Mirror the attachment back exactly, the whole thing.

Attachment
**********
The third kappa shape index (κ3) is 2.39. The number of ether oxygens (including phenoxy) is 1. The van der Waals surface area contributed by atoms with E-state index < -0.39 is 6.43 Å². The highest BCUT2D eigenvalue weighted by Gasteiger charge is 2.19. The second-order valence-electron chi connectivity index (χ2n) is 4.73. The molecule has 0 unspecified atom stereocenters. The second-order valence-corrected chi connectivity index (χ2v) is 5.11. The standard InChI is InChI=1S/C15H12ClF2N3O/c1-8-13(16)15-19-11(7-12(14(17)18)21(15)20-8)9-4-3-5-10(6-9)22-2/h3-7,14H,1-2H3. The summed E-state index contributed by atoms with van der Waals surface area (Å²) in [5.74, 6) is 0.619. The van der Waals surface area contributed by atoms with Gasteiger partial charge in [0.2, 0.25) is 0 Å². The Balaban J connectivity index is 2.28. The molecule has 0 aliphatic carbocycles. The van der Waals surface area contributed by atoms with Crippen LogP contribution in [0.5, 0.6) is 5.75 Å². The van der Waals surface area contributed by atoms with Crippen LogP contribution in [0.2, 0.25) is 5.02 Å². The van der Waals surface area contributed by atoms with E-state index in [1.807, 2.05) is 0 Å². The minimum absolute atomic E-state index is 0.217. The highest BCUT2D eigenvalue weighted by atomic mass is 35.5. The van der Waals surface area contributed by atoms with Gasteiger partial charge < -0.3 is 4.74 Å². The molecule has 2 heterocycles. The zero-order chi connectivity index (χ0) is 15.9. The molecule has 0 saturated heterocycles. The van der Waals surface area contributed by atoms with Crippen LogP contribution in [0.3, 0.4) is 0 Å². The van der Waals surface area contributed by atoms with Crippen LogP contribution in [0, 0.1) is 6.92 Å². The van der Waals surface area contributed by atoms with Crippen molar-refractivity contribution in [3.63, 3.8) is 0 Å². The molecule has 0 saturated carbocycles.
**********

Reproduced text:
The third kappa shape index (κ3) is 2.39. The number of ether oxygens (including phenoxy) is 1. The van der Waals surface area contributed by atoms with E-state index < -0.39 is 6.43 Å². The highest BCUT2D eigenvalue weighted by Gasteiger charge is 2.19. The second-order valence-electron chi connectivity index (χ2n) is 4.73. The molecule has 0 unspecified atom stereocenters. The second-order valence-corrected chi connectivity index (χ2v) is 5.11. The standard InChI is InChI=1S/C15H12ClF2N3O/c1-8-13(16)15-19-11(7-12(14(17)18)21(15)20-8)9-4-3-5-10(6-9)22-2/h3-7,14H,1-2H3. The summed E-state index contributed by atoms with van der Waals surface area (Å²) in [5.74, 6) is 0.619. The van der Waals surface area contributed by atoms with Gasteiger partial charge in [0.2, 0.25) is 0 Å². The Balaban J connectivity index is 2.28. The molecule has 0 aliphatic carbocycles. The van der Waals surface area contributed by atoms with Crippen LogP contribution in [0.5, 0.6) is 5.75 Å². The van der Waals surface area contributed by atoms with Crippen LogP contribution in [0.2, 0.25) is 5.02 Å². The van der Waals surface area contributed by atoms with E-state index in [1.807, 2.05) is 0 Å². The minimum absolute atomic E-state index is 0.217. The highest BCUT2D eigenvalue weighted by atomic mass is 35.5. The van der Waals surface area contributed by atoms with Gasteiger partial charge < -0.3 is 4.74 Å². The molecule has 2 heterocycles. The zero-order chi connectivity index (χ0) is 15.9. The molecule has 0 saturated heterocycles. The van der Waals surface area contributed by atoms with Crippen LogP contribution in [0.3, 0.4) is 0 Å². The van der Waals surface area contributed by atoms with Crippen LogP contribution in [0, 0.1) is 6.92 Å². The van der Waals surface area contributed by atoms with Crippen molar-refractivity contribution in [3.63, 3.8) is 0 Å². The molecule has 0 saturated carbocycles.